Christmas is right around the corner and I saw so many people on Instagram and Facebook asking which books are good and which you can skip. When I started historical costuming I was pretty fast at a point where I would have loved to get book recommendations because there are SO many out there and it can be very overwhelming for a beginner and sometimes even for people who are ‚long term members‘ of the costuming community. Many costuming books are also expensive compared to normal reading books you can get for 10 bucks. But those books are also a lot more expensive to make because the market is much smaller and they often feature high quality paper and a lot of pictures. Most of the costuming books you can get have a super small profit margin (cents per book!) but they still help someone achieving their (book wrinting) dreams!
And I got distracted as always. 😀
I now own a lot of costuming books (You can find the full list on my bookshelf), I love some of them very much but some of them are ‚meh‘ and I wouldn’t mind not having them.
Please remember that most books don’t have multi-size patterns and no instructions so you should know how to fit a costume or have someone who can help you with resizing original patterns and fitting them!
My personal Must Haves
When I start sewing for a new time period my first book I grab is a Patterns of Fashion book. They have a great overview with patterns from the 1560s all the way to the 1940s.
There are currently 5 books in the range BUT they are sadly not available right not because they get a complete makeover by The School of Historical dress. They will start selling in 2021.
The next book I adore is Corsets from Jill Salen. It’s a book about – you might have guessed it – corsets and stays ranging from the 1750s to the 1900s. They also have easy to follow instructions how to make a corset, handsewn and machine sewn and if you are a beginner you might appreciate that.
The Tudor Tailor is another book I really like and I used the patterns from the book to create a full Tudor outfit and also a linen-kirtle I wear when I work at a medieval fair in austria. It’s a great book which covers everything Tudor and Elizabethan. I especially love that the book shows how to fit clothing. You also find patterns for women AND men and they took a really deep dive into fabrics and list all fabrics which were used in the time period.
My other must-haves are not exactly costuming books with patterns so I will list them later in this post!
Books I still really like, but…
The American Duchess Guide to 18th Century Dressmaking is a book I own because I really was interested in their way of making dresses and the book is not bad at all. You have a few different outfits with underpinnings BUT you don’t have a pattern for 18th century stays which I think is really missing because you need a good foundation before starting a dress. So if you are starting sewing for the 18th century you need to first find a book or a pattern with 18th century stays.
A companion book was The American Duchess Guide to 18th Century Beauty and I recommend reading my review of the book. It’s good if you’re based in the US but not so much when you’re from everywhere else.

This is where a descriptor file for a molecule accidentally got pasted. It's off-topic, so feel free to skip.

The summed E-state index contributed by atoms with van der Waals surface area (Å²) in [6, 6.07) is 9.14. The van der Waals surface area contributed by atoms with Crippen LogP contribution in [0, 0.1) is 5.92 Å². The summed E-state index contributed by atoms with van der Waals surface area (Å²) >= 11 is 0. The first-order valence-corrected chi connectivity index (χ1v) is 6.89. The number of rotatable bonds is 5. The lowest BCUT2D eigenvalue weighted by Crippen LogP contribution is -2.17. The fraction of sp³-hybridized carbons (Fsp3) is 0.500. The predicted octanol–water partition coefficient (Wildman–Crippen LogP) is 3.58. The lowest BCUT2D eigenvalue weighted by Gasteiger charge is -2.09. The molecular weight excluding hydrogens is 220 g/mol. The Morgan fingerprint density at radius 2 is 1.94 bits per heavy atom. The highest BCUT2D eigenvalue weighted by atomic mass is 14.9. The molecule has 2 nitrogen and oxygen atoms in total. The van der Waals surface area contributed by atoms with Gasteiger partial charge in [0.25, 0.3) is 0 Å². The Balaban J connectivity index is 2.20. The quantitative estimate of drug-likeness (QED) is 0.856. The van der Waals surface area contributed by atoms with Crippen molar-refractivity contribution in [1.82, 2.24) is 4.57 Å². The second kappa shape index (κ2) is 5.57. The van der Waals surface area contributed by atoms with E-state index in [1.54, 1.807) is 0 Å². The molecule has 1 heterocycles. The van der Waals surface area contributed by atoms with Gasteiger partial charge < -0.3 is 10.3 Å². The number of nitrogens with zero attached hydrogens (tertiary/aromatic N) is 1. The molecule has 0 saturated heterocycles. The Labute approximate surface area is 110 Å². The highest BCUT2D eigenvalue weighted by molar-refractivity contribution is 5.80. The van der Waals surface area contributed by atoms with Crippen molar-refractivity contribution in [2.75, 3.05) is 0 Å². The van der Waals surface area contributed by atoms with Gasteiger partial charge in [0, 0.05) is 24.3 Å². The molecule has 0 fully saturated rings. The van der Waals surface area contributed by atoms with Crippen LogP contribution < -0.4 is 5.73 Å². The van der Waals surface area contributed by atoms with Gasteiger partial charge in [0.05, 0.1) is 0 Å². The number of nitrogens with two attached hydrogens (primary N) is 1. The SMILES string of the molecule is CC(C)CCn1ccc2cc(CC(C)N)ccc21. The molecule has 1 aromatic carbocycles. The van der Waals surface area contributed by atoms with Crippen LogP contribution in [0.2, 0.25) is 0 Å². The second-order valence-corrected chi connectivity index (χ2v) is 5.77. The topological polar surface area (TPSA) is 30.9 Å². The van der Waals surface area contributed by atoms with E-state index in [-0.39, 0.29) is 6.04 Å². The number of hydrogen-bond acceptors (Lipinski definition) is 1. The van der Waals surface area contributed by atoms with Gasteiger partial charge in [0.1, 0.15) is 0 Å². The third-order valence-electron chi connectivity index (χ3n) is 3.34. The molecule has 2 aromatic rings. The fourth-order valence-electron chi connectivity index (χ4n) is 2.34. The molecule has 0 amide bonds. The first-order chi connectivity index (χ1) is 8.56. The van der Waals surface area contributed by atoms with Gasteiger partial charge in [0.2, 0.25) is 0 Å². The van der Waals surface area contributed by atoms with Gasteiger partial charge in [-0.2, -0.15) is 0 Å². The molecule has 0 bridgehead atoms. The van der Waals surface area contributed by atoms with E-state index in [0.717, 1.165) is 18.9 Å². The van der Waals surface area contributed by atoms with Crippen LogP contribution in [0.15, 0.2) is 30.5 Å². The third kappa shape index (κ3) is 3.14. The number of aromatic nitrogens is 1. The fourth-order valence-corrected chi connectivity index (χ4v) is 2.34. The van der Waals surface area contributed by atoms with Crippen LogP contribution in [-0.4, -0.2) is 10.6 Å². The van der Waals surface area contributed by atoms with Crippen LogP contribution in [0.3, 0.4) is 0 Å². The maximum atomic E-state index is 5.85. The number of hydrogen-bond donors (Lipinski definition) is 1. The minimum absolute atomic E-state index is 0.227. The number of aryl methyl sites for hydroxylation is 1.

Coffee Table books, exhibition catalogues,…
Fashion – Kyoto Costume Institute: This is for me a must-have when it comes to museum-cataloges. You have a beautiful overview from the 18th to the 20st century, amazing pictures and good and short texts about the eras. If you can find and afford it you should go for the big coffee table version of the book and not the small one!
Christian Dior History & Modernity 1947-1957 from Alexandra Palmer is a book which gives me goosebumps everytime I open it. I really love vintage Dior fashion and this book took a few dresses which were photographed in such a beautiful way. Palmer also goes very deep into the subjects of fabrics, the collections they come from and also construction and craftsmanship.
If you know a Dior-lover get them this book!
Structuring Fashion from Bayrisches Nationalmuseum in germany is another great gift for everyone who loves to read about fashion history. A beautiful catalogue in english about many objects you can find in Patterns of fashion 5!
Another book I wanted to mention is Fäden der Macht from Katja Schmitz-von Ledebur. I was gifted the book by her during my internship at the KHM this year. I never knew how fascinating tapestries can be until this internship and I hold this exhibition catalouge very dear to my heart because it reminds me of my wonderful time there. And before I start talking about how much fun I had, I should mention that this book is also really really good and interesting and I learned SO much from it! (Still haven’t finished it but I’m getting there…it’s always a lot to process during reading)
Those were all my recommendations for now but I still need to talk about something very important. I know, nobody wants to hear it anymore, myself included, but due to this years situation it’s extremley important to support small businesses, local museums, bookstores and shops. So if it is possible, try to buy your costuming books in your area and not online at the big A, as long as it’s safe for you to go to shops, as long as it’s safe for you to go out. But still, you could probably still order via email or phone in your local bookshop.
And go to your local museums, look if they have exhibition catalouges you’re interested in and ask your local booksellers if they can order the books you want, they almost always can and are happy to do that.